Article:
Author Archives: Allison Cloyd

About Allison Cloyd

I'm a knitter, a student, a lover, a singer, a reader, a crafter, a cook, a gardener, a cat lover, a dog lover, and most of all, I'm me.

ALA Session: Disaster Response- Lessons Learned

This was my Saturday afternoon session. For some reason, I’m really drawn to disaster recovery. I don’t know what it is,  but I have a sneaking suspicion it has to do with the idea of being ready to respond to details on the fly, while preparing beforehand for as much as possible. I have a tendency to focus on the details that other people don’t think about (but not as much as my mom does!)- in 2007 during the Witch Creek Fires in San Diego, I was the one in the family who took pictures of how the family photos were hanging up in the hallway so as to know where they went when we put them back up, and remembered the little things (like baby books) tucked away in boxes in the garage. So, I like the nitty gritty details, and disaster planning is definitely an area where the nitty gritty becomes the big and important. Also, this last semester in my Records Management class I wrote my final paper on disaster planning, and focused on the cloud (which is also awesome because Sunday morning I went to a session on cloud management! Post here), so I had some background going into this.

I saw Jeanne Drews, the Chief of Binding and Collections Care at the Library of Congress, speak for a little bit on the work that goes into preparing the disaster plan and COOP, or continuity of operations plan for an institution as gigantic as LC. There are a couple of things about planning for LC- like the fact that it has over 140 million items in the collection (upwards of 150 mil, depending on where you look), the oldest building that is part of the LC was built in 1897, it’s got maps, books, A/V recordings, Mary Todd Lincoln’s pearls, the largest flute collection amassed in the U.S….there’s a lot of variety to take care of, so planning has to take all of that into account.

Disaster planning is disaster planning, regardless of what library you’re at. So some of the more important pieces of what I got out of her presentation was the idea of the ICS and the amount of work it takes to create a federal contract. The first, ICS, or Incident Command System, tells you how first responders talk and are trained, because as librarians, we are not going to be first on the scene- we’re going to be second. Having a crosswalk between emergency workers and those who are not would be enormously helpful when trying to communicate in a high tension situation. Think of ICS like a management system that tells people what to do who don’t normally work together. Helpful!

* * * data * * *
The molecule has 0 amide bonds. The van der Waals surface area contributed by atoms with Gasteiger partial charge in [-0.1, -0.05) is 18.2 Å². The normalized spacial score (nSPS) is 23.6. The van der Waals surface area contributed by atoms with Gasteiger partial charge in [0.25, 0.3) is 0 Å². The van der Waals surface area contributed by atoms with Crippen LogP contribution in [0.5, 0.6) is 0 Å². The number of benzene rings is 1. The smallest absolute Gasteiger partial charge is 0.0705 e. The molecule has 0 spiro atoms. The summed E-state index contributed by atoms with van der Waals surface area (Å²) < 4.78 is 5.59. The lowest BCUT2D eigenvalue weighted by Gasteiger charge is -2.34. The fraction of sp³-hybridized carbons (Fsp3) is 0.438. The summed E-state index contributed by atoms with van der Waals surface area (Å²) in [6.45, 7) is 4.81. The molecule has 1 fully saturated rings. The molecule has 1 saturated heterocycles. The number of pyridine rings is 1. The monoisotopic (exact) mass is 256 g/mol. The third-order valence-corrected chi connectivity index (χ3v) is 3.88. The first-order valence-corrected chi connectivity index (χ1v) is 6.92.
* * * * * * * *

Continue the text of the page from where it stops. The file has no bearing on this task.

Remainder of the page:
The second bit, how much work it takes to build a federal contract- wow. Just wow. There are loads of different rules that have to be followed, and it’s a very long process. No wonder there are so many lawyers that work for the government!

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ALA Session: Critical Thinking in A Digital Age: Positive Influence of Web 2.0 Tools

Saturday afternoon I went to the first hour of a discussion on web 2.0 tools in education. It was sponsored by American Association of School Librarians, and was pretty interesting. A quick and dirty summary:

Student need for searching and information has changed, because the process of searching has changed and the information available has exploded. The greatest need (because it’s suffered the greatest change) is critical thinking skills. This will come as a surprise to no one, because the educational community has been shouting about it for years now (AMC: I feel like I was even told while in school that we lacked critical thinking skills, but perhaps now it’s less of a motivator and more of a reality?) and librarians and teachers need to work on using tools and programming to help students build skills that allow them to go beyond what the question asks them to write down to what the question asks them to think about.

My favorite part was discussion about the “google-proof question” or the writing of questions that require more than copy-pasting from the homework email into the search box. This term comes from the Electric Educator, and he writes about it in this blog post here. The basic idea is that a google-proof question hits the highest two levels of Bloom’s Taxonomy, synthesis and evaluation. Answering questions as these levels requires thought and commitment, and more than a 30 second search.